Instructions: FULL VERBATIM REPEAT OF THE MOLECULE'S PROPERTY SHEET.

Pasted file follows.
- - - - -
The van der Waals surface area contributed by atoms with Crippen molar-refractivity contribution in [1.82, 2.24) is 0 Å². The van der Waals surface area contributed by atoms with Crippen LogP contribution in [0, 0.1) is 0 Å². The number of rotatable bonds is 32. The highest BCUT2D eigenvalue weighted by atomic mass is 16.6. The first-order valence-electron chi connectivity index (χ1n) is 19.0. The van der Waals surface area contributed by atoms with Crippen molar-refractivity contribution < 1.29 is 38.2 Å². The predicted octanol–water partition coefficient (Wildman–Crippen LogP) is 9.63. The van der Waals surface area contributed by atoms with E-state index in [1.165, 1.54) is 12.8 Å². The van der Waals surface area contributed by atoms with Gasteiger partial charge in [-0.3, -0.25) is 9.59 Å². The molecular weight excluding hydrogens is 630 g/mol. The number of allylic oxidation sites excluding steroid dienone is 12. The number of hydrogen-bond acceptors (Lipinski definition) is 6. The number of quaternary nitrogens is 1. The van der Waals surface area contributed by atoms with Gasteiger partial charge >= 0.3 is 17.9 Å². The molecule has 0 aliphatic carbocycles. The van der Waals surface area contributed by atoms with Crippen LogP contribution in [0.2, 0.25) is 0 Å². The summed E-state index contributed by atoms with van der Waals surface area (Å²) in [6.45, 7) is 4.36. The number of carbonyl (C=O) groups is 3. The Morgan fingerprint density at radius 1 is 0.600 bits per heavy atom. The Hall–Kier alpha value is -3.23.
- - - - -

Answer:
The van der Waals surface area contributed by atoms with Crippen molar-refractivity contribution in [1.82, 2.24) is 0 Å². The van der Waals surface area contributed by atoms with Crippen LogP contribution in [0, 0.1) is 0 Å². The number of rotatable bonds is 32. The highest BCUT2D eigenvalue weighted by atomic mass is 16.6. The first-order valence-electron chi connectivity index (χ1n) is 19.0. The van der Waals surface area contributed by atoms with Crippen molar-refractivity contribution < 1.29 is 38.2 Å². The predicted octanol–water partition coefficient (Wildman–Crippen LogP) is 9.63. The van der Waals surface area contributed by atoms with E-state index in [1.165, 1.54) is 12.8 Å². The van der Waals surface area contributed by atoms with Gasteiger partial charge in [-0.3, -0.25) is 9.59 Å². The molecular weight excluding hydrogens is 630 g/mol. The number of allylic oxidation sites excluding steroid dienone is 12. The number of hydrogen-bond acceptors (Lipinski definition) is 6. The number of quaternary nitrogens is 1. The van der Waals surface area contributed by atoms with Gasteiger partial charge >= 0.3 is 17.9 Å². The molecule has 0 aliphatic carbocycles. The van der Waals surface area contributed by atoms with Crippen LogP contribution in [0.2, 0.25) is 0 Å². The summed E-state index contributed by atoms with van der Waals surface area (Å²) in [6.45, 7) is 4.36. The number of carbonyl (C=O) groups is 3. The Morgan fingerprint density at radius 1 is 0.600 bits per heavy atom. The Hall–Kier alpha value is -3.23.